Baltimore Museum of Art Halts Deaccession of Artworks After Controversy
The ongoing coronavirus pandemic has pushed several art institutions to financial discomfort. As the pandemic threatens their very existence, some museums have decided to make noted artworks available for sale in an attempt to cover the large drop in revenue. The Association of Art Museum Directors (AAMD) created a brief window of opportunity for art institutions to deaccession works and protect their collections in early April of 2020.
Following the relaxation of these deaccessioning standards, the Baltimore Museum of Art (BMA) planned on putting several coveted works up for auction. Among them was Pop artist Andy Warhol’s 1986 canvas, which was slated for a private Sotheby’s sale on October 28th, 2020. The piece depicting Leonardo da Vinci’s The Last Supper in black ink on a yellow background was offered with a $40 million estimate.
Hours before the Warhol was to be sold, the BMA decided to halt the process. An emergency meeting called by the museum’s board of trustees raised fears that the “long-standing community of the BMA support is being irreparably harmed” in the wake of a deaccession controversy.
The museum’s director, Christopher Bedford, was looking forward to generating a $65 million fund, of which $10 million would be used to add more works by underrepresented artists. $54.5 million would help create a new endowment for the direct care of the collections.
In an interview with The Art Newspaper, former board chairman Stiles Colwill raised questions over the director’s actions. Colwill resigned with immediate effect following a disagreement with Bedford’s plan to sell the paintings. In 2014, he had pledged his estate, worth $20 million, to create funds for the museum. “Just over a year ago I quietly changed my estate plans when it became clear to me that under the leadership of Christopher Bedford the BMA was no longer trustworthy to receive this bequest,” he wrote in an email. The former director of the BMA, Arnold Lehman, questioned the ethical implications of the museum arranging a closed-door event to sell one of the most notable pieces in the permanent collection. “That means no transparency,” he said.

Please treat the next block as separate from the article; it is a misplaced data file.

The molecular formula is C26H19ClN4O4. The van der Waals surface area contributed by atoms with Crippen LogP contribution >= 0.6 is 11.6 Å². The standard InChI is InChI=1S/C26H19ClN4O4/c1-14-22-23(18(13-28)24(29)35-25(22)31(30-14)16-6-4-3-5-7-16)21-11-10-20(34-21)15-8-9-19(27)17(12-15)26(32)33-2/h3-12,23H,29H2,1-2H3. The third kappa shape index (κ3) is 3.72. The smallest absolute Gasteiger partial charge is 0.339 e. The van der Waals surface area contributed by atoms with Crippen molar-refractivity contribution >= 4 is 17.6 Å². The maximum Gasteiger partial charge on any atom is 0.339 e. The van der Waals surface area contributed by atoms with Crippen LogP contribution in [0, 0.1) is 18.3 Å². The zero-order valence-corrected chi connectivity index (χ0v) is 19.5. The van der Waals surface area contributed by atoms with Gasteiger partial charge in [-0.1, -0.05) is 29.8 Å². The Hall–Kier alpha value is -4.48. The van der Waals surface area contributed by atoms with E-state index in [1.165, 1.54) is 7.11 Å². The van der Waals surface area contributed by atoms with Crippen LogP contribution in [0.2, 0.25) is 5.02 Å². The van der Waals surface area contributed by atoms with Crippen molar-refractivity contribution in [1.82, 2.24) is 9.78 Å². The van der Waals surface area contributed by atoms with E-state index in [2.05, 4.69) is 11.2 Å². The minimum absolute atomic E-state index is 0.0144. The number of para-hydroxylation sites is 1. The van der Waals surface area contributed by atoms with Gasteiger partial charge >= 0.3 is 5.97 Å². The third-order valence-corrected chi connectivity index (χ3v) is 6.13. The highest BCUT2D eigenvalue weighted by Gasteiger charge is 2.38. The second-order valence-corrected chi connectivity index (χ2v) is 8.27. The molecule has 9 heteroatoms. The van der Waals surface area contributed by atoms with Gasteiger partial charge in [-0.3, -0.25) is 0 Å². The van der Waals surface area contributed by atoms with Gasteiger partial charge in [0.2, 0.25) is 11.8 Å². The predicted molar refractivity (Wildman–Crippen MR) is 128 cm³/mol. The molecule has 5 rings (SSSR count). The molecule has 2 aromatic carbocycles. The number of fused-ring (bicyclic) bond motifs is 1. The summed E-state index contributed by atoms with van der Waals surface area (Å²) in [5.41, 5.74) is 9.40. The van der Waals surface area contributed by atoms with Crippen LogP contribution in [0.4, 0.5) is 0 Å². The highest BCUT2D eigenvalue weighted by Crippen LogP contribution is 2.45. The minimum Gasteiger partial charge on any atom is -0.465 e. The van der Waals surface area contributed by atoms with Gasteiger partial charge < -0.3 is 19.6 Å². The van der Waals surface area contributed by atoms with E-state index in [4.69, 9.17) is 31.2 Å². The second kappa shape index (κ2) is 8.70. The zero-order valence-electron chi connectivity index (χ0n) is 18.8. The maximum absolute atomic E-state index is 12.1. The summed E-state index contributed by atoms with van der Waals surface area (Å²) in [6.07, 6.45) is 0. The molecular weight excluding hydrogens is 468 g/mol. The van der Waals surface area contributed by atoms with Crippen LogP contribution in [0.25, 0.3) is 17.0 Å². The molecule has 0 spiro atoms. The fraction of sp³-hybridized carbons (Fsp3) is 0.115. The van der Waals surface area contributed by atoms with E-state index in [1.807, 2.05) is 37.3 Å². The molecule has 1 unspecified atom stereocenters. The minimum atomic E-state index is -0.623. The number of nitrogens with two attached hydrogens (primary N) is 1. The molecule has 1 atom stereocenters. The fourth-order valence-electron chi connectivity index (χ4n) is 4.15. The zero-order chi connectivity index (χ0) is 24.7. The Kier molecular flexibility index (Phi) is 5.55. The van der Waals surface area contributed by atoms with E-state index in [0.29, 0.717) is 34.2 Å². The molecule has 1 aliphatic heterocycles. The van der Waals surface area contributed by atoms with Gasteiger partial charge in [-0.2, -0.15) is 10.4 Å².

The BMA is not alone in deaccessioning artworks to obtain much-needed funding. “This is something that is hard for us to do,” said Anne Pasternak, the director of the Brooklyn Museum. “But it’s the best thing for the institution and the longevity and care of the collections.” The museum hoped to raise USD 40 million to sustain itself, buoyed by the sale of several major works this week at Sotheby’s. Among the highlighted lots that came to auction were Claude Monet’s landscape Les Iles à Port Villez (1897), valued at $2.5 million to $3.5 million and Joan Miró’s Couple d’amoureux dans la nuit (1966)— which shows the artist’s trademark moon and star motifs — estimated at $1.2 million to $1.8 million.
The practice of deaccession to cover operating costs has long been frowned upon. Artnet News points out that many in the museum world are concerned about whether “museums are taking the easy way out and turning their collections into cash machines.” While some argue that museum art will fall into the hands of unknown private collectors and disappear from the public eye, others criticize the ethical standards of the auctions.
Critics and former trustees praised the BMA’s move to halt the deaccession sales: “We feel this decision affirms the essential roles that artworks, publicly accessible collections, and museums play in providing knowledge of the past, offering opportunities for reflection and learning in the present, and laying the groundwork for positive transformation in the future.”
Auction Daily will continue to follow this story as it develops.